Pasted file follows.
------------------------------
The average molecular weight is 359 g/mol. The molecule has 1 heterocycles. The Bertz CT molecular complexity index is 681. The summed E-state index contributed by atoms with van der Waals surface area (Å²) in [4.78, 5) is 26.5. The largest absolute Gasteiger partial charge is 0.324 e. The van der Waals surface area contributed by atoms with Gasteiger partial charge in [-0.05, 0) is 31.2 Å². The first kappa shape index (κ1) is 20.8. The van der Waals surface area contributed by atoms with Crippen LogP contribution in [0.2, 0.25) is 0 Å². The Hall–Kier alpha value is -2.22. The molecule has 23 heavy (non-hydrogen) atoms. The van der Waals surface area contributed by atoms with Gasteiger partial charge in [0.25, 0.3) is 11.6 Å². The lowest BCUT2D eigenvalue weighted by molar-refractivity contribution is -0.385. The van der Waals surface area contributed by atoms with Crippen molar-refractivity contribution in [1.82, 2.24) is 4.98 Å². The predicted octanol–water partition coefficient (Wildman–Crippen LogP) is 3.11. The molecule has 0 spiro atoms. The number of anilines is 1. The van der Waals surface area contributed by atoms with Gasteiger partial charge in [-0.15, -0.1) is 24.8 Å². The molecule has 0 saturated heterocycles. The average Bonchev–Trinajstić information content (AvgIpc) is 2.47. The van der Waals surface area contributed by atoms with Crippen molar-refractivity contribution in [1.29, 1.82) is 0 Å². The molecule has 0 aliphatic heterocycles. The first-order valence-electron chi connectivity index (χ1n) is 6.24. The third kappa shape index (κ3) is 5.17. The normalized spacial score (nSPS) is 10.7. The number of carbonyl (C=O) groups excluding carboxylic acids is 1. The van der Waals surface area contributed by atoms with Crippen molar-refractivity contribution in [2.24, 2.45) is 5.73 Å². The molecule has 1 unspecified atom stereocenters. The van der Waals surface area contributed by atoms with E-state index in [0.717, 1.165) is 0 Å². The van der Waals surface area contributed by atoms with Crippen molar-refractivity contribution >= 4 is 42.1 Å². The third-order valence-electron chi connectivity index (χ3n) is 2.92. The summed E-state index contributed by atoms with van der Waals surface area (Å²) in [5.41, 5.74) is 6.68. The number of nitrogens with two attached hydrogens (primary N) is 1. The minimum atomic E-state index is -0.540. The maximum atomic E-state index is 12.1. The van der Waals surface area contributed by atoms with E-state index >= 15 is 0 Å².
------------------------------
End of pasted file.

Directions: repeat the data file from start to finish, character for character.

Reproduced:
The average molecular weight is 359 g/mol. The molecule has 1 heterocycles. The Bertz CT molecular complexity index is 681. The summed E-state index contributed by atoms with van der Waals surface area (Å²) in [4.78, 5) is 26.5. The largest absolute Gasteiger partial charge is 0.324 e. The van der Waals surface area contributed by atoms with Gasteiger partial charge in [-0.05, 0) is 31.2 Å². The first kappa shape index (κ1) is 20.8. The van der Waals surface area contributed by atoms with Crippen LogP contribution in [0.2, 0.25) is 0 Å². The Hall–Kier alpha value is -2.22. The molecule has 23 heavy (non-hydrogen) atoms. The van der Waals surface area contributed by atoms with Gasteiger partial charge in [0.25, 0.3) is 11.6 Å². The lowest BCUT2D eigenvalue weighted by molar-refractivity contribution is -0.385. The van der Waals surface area contributed by atoms with Crippen molar-refractivity contribution in [1.82, 2.24) is 4.98 Å². The predicted octanol–water partition coefficient (Wildman–Crippen LogP) is 3.11. The molecule has 0 spiro atoms. The number of anilines is 1. The van der Waals surface area contributed by atoms with Gasteiger partial charge in [-0.15, -0.1) is 24.8 Å². The molecule has 0 saturated heterocycles. The average Bonchev–Trinajstić information content (AvgIpc) is 2.47. The van der Waals surface area contributed by atoms with Crippen molar-refractivity contribution in [1.29, 1.82) is 0 Å². The molecule has 0 aliphatic heterocycles. The first-order valence-electron chi connectivity index (χ1n) is 6.24. The third kappa shape index (κ3) is 5.17. The normalized spacial score (nSPS) is 10.7. The number of carbonyl (C=O) groups excluding carboxylic acids is 1. The van der Waals surface area contributed by atoms with Crippen molar-refractivity contribution in [2.24, 2.45) is 5.73 Å². The molecule has 1 unspecified atom stereocenters. The van der Waals surface area contributed by atoms with E-state index in [0.717, 1.165) is 0 Å². The van der Waals surface area contributed by atoms with Crippen molar-refractivity contribution >= 4 is 42.1 Å². The third-order valence-electron chi connectivity index (χ3n) is 2.92. The summed E-state index contributed by atoms with van der Waals surface area (Å²) in [5.41, 5.74) is 6.68. The number of nitrogens with two attached hydrogens (primary N) is 1. The minimum atomic E-state index is -0.540. The maximum atomic E-state index is 12.1. The van der Waals surface area contributed by atoms with E-state index >= 15 is 0 Å².